IRVING, Texas — Inbee Park was already preparing to congratulate Carlota Ciganda for winning the inaugural North Texas LPGA Shootout.
Park, the top-ranked woman in the world, was in the middle of a solid final round and still trailed by two strokes after the playing partners both had birdies at the par-5 10th on Sunday.
Everything changed in a two-hole stretch, when Park went ahead with consecutive pars. The 24-year-old South Korean went on to a bogey-free 4-under 67 that put her one stroke ahead of Ciganda, good enough for her third victory this season and fifth in her last 18 starts.
“She was hitting fairways and greens and making putts,” said Park, who finished at 13 under. “And I thought I played really great today, but I just missed a lot of birdie opportunities, so I thought this tournament might not be mine because I missed that many opportunities and Carlota was playing great golf. But she made a couple mistakes on the back nine.”
Ciganda’s drive at the 416-yard 14th hole settled in the right rough with a tree between her and the green, and her shot from about 130 yards clipped a branch and came up short. She had a chance to save par but her 6-foot putt was short, and Park’s par had her within a stroke of the lead.
After stepping away from her approach at No. 15, to a green surrounded by water on three sides, Ciganda hit a shot that went to the right and then rolled down into the water. Ciganda had to go back to a drop zone, where the 22-year-old Spaniard had a decent pitch before her first putt rolled over the left edge of the green for a double bogey 6.
Park had another par and never trailed again.
“I’m very happy with my round and with my week. … I had two bad holes on the back nine,” Ciganda said.
With the $195,000 check for first place, Inbee exceeded $6 million in career earnings and will be No. 1 for the third week in a row. It was her sixth career LPGA victory, along with four more wins in Japan.
Fifth-ranked Suzann Pettersen from Norway, the winner in Hawaii last week, had a closing 66 to get to 10 under and finish third. Hee Young Park (64) and So Yeon Ryu (68) tied for fourth at 275.
Toronto’s Rebecca Lee-Bentham (69) finished tied for 28th at 282.
Ciganda played last season on the Ladies European Tour, where she was the top rookie and the top money winner — the first player since Laura Davies in 1985 to accomplish that feat. She won twice in Europe last year and now has her best LPGA finish.
At the 403-yard 8th hole, Park made a birdie before Ciganda followed with one of her own and responded with a slight fist pump when her ball dropped into the cup. They both had pars at No. 9, where Park was closer to the hole even though she was missed the green to the left, and they traded birdies again at the par-5 10th.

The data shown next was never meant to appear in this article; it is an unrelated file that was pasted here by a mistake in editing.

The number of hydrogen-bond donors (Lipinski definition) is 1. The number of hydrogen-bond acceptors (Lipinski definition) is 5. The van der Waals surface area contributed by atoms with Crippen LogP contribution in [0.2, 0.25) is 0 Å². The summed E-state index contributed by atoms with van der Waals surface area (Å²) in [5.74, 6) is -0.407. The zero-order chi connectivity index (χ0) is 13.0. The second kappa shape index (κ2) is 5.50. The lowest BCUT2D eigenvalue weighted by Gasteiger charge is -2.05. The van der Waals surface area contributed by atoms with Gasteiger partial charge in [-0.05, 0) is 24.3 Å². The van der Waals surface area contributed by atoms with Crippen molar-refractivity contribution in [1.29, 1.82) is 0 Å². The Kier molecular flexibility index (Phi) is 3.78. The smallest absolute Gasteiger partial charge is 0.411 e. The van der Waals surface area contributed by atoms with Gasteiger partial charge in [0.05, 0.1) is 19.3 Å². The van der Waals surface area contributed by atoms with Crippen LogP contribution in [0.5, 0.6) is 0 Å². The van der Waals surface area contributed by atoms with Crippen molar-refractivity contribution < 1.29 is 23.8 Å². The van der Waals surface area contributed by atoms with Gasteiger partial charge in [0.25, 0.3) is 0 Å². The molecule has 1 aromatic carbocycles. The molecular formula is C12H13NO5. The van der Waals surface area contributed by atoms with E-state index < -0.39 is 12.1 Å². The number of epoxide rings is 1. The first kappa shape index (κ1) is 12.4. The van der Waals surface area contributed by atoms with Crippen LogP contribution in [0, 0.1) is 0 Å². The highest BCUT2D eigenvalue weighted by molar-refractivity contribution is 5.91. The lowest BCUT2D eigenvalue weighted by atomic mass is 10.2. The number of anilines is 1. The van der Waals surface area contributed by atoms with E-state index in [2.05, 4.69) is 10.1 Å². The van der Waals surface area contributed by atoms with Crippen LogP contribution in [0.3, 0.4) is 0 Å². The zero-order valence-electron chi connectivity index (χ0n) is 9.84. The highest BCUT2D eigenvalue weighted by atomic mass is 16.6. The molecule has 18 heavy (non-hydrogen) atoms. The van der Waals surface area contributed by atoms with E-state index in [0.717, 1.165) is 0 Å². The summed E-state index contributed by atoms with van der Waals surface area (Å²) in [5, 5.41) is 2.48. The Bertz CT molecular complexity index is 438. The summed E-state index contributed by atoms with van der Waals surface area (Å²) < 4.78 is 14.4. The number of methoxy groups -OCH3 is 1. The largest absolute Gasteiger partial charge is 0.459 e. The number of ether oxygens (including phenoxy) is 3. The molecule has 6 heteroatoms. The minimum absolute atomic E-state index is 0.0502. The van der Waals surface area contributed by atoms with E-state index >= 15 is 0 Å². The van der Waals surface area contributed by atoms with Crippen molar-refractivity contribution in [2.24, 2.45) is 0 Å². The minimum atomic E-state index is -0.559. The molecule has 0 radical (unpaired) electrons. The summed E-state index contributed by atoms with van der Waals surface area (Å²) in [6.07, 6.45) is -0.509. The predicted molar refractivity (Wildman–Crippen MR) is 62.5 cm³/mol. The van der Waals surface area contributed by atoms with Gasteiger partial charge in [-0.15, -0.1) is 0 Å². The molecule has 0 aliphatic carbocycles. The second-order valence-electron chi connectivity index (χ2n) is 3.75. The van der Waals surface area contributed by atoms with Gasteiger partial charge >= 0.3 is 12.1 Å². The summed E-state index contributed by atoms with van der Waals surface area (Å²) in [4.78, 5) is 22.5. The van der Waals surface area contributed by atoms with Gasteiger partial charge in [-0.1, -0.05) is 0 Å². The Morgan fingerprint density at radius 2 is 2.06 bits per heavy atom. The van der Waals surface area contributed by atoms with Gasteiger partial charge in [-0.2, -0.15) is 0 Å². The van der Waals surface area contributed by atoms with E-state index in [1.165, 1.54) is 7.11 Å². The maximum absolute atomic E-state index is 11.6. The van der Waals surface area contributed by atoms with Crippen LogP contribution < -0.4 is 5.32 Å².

“I was happy and playing good and having fun and enjoying the day,” said Ciganda, who had a closing 70. “And then I think, let me see, the hole it bounced to the right, but I had a bogey there and then hit it to the water on 15.”
Caroline Masson had a 75 and finished eight shots back. The LPGA Tour rookie from Germany led after each of the first two rounds and started the final round tied for second with Park.
Hee Young Park’s 64 was the best round of the day on the 6,439-yard course with plenty of sloping fairways and raised greens.
Stacy Lewis, the Texas native and No. 2 player in the world, had a closing 66 when all six birdies and her only bogey came between Nos. 7-17. She tied for seventh for her sixth top-10 finish this season.
At the end of her round, Lewis signed the back brace of a 6-year-old Dallas girl who was diagnosed with scoliosis at 18 months old. Lewis wore a similar brace 18 hours a day for seven years after being diagnosed with scoliosis at age 11 and missed her first collegiate season after a spinal fusion.
Third-ranked Na Yeon Choi, among the four players tied for seventh, had 44 consecutive bogey-free holes and was 9 under before consecutive bogeys at Nos. 10-12. She went on to a 72.
Inbee Park sank a 4-foot birdie putt on the par-5 18th after Ciganda also birdied even after her final drive went into the right rough. But they had an unusual wait after hitting their drives, when Jee Young Lee, playing two groups ahead of them, had to replay the hole.
Before Lee signed her scorecard, officials determined she took an improper drop after her drive at No. 18 went out of bounds. Lee carded a 10 before Ciganda and Park got to play out the hole.
“It was all right. I mean it was actually really good, it ended up really good for me because I made a birdie,” Park said of the delay. “Maybe if I hit it in the water maybe I could have blamed it on them.”